Self-Portrait as a Drowned Man
(The Willows)

Silicone; fibreglass; hair; clothing; mixed media.

An important part of my practice is the bringing together of different elements into a new work; sometimes these elements are placed side by side, such as the images from the Warburg Institute and Chris Marker’s La Jetée in The Man Who Looked Back (2011), whereas in other works the elements are combined in order to make something new. It is this latter approach which can be found in this work.

As the title may suggest to some, this work is an assemblage of two prior works by other people: the photograph Self-Portrait as a Drowned Man (1840) by Hippolyte Bayard, and ‘The Willows’ (1907), a short story by Algernon Blackwood. In this story (considered by HP Lovecraft the greatest supernatural story ever written) a man is found drowned and marked with small funnel-shaped indentations — ‘That awful mark!’ — made by an unknown supernatural being; the title of Bayard's photograph (considered by some the first conceptual art photograph) suggested the identity of the unfortunate victim.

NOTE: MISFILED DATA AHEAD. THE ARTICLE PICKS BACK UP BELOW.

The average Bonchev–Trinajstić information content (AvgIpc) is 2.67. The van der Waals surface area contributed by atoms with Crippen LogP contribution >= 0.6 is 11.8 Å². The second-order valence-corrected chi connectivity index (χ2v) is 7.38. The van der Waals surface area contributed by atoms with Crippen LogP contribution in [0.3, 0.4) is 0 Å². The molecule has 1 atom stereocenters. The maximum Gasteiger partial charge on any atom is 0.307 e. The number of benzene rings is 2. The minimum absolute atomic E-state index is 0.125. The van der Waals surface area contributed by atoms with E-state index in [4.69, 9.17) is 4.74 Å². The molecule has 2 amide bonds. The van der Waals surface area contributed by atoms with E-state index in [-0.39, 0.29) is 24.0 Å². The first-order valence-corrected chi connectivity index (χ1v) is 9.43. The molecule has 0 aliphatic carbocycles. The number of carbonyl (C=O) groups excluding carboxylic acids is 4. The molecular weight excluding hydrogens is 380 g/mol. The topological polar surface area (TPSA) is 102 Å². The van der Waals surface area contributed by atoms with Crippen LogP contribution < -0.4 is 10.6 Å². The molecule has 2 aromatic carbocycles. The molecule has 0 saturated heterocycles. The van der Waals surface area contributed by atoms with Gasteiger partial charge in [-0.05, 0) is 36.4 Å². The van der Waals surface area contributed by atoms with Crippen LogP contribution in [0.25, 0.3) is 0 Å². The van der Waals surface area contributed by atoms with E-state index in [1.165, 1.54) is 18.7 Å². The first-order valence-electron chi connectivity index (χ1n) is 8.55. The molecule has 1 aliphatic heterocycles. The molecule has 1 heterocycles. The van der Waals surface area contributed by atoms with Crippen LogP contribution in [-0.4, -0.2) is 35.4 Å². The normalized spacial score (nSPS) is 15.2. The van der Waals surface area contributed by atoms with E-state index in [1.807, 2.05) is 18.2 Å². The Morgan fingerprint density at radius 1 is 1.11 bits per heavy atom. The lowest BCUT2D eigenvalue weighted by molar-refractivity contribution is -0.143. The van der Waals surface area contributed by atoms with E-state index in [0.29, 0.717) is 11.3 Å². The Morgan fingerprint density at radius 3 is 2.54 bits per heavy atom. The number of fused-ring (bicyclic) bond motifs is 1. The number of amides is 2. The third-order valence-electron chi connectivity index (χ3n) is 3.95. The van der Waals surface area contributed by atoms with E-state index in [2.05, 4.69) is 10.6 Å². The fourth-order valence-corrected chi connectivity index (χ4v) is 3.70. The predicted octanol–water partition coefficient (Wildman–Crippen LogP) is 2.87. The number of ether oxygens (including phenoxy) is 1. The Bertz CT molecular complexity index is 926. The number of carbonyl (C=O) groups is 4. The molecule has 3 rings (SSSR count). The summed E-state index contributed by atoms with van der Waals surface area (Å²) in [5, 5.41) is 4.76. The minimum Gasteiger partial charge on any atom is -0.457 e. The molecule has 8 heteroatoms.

The sculpture was made by Grant Watson, a film special effects technician in Glasgow, and required the making of a life-mask of my face; the clothes are my own, and typical of what I wore at the time. The entire sculpture has been treated so that it always appears wet, as if only just removed from the water and laid within the gallery. The work was commissioned by CCA, Glasgow, for my solo exhibition there and caused a great deal of controversy in the city and its press; it later received even more international attention when shown at Turner Contemporary, Margate, when the now Princess of Wales was photographed looking at it, an image which appeared in newspapers around the world. Such is the level of detail in the sculpture that during both exhibitions there were rumours that it was indeed either a corpse, or a performance piece in which I lay on the floor unmoving. It was also included in ‘The Horror Show’ at Somerset House, an exploration of British counter-culture from Punk until the present day.

With thanks to Grant Mason FX, Glasgow. Commissioned by CCA, Glasgow.

Installation photographs from the exhibition ‘Resemblances, Sympathies, and Other Acts’, CCA, Glasgow, 2011, and ‘Self’, Turner Contemporary, Margate, 2015 (Suzanne Plunkett | AFP/Getty Images)